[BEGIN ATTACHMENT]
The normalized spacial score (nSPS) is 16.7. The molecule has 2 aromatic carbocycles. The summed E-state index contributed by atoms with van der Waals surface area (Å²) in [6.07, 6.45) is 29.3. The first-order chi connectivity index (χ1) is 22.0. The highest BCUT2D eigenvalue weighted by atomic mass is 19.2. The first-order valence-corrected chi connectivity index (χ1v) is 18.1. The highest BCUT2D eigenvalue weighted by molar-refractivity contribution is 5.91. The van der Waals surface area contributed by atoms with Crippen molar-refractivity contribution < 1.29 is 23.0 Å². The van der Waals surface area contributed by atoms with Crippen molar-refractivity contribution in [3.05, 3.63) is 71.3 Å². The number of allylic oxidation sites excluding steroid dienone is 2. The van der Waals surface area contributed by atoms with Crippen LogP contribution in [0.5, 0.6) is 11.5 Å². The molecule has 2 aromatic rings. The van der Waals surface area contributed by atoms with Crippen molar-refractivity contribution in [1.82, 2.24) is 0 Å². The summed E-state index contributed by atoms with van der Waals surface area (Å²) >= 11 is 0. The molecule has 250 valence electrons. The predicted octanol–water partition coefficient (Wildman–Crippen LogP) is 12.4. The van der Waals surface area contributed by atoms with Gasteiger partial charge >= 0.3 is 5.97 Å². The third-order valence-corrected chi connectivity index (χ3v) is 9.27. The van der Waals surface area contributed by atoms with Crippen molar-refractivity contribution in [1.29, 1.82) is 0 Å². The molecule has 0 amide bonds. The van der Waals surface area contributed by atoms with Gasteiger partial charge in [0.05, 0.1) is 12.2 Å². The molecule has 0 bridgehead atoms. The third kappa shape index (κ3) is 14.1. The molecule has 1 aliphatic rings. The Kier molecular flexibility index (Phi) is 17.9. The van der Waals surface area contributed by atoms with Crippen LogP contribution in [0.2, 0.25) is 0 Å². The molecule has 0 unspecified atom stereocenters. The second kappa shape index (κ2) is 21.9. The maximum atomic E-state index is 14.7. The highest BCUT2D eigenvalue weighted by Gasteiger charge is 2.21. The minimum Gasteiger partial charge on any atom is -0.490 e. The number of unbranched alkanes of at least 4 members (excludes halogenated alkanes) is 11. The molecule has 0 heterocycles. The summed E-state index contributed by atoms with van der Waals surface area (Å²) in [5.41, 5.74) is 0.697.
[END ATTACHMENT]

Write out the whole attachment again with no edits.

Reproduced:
The normalized spacial score (nSPS) is 16.7. The molecule has 2 aromatic carbocycles. The summed E-state index contributed by atoms with van der Waals surface area (Å²) in [6.07, 6.45) is 29.3. The first-order chi connectivity index (χ1) is 22.0. The highest BCUT2D eigenvalue weighted by atomic mass is 19.2. The first-order valence-corrected chi connectivity index (χ1v) is 18.1. The highest BCUT2D eigenvalue weighted by molar-refractivity contribution is 5.91. The van der Waals surface area contributed by atoms with Crippen molar-refractivity contribution < 1.29 is 23.0 Å². The van der Waals surface area contributed by atoms with Crippen molar-refractivity contribution in [3.05, 3.63) is 71.3 Å². The number of allylic oxidation sites excluding steroid dienone is 2. The van der Waals surface area contributed by atoms with Crippen LogP contribution in [0.5, 0.6) is 11.5 Å². The molecule has 2 aromatic rings. The van der Waals surface area contributed by atoms with Crippen molar-refractivity contribution in [1.82, 2.24) is 0 Å². The summed E-state index contributed by atoms with van der Waals surface area (Å²) >= 11 is 0. The molecule has 250 valence electrons. The predicted octanol–water partition coefficient (Wildman–Crippen LogP) is 12.4. The van der Waals surface area contributed by atoms with Gasteiger partial charge >= 0.3 is 5.97 Å². The third-order valence-corrected chi connectivity index (χ3v) is 9.27. The van der Waals surface area contributed by atoms with Crippen molar-refractivity contribution in [1.29, 1.82) is 0 Å². The molecule has 0 amide bonds. The van der Waals surface area contributed by atoms with Gasteiger partial charge in [0.05, 0.1) is 12.2 Å². The molecule has 0 bridgehead atoms. The third kappa shape index (κ3) is 14.1. The molecule has 1 aliphatic rings. The Kier molecular flexibility index (Phi) is 17.9. The van der Waals surface area contributed by atoms with Crippen LogP contribution in [0.2, 0.25) is 0 Å². The molecule has 0 unspecified atom stereocenters. The second kappa shape index (κ2) is 21.9. The maximum atomic E-state index is 14.7. The highest BCUT2D eigenvalue weighted by Gasteiger charge is 2.21. The minimum Gasteiger partial charge on any atom is -0.490 e. The number of unbranched alkanes of at least 4 members (excludes halogenated alkanes) is 11. The molecule has 0 heterocycles. The summed E-state index contributed by atoms with van der Waals surface area (Å²) in [5.41, 5.74) is 0.697.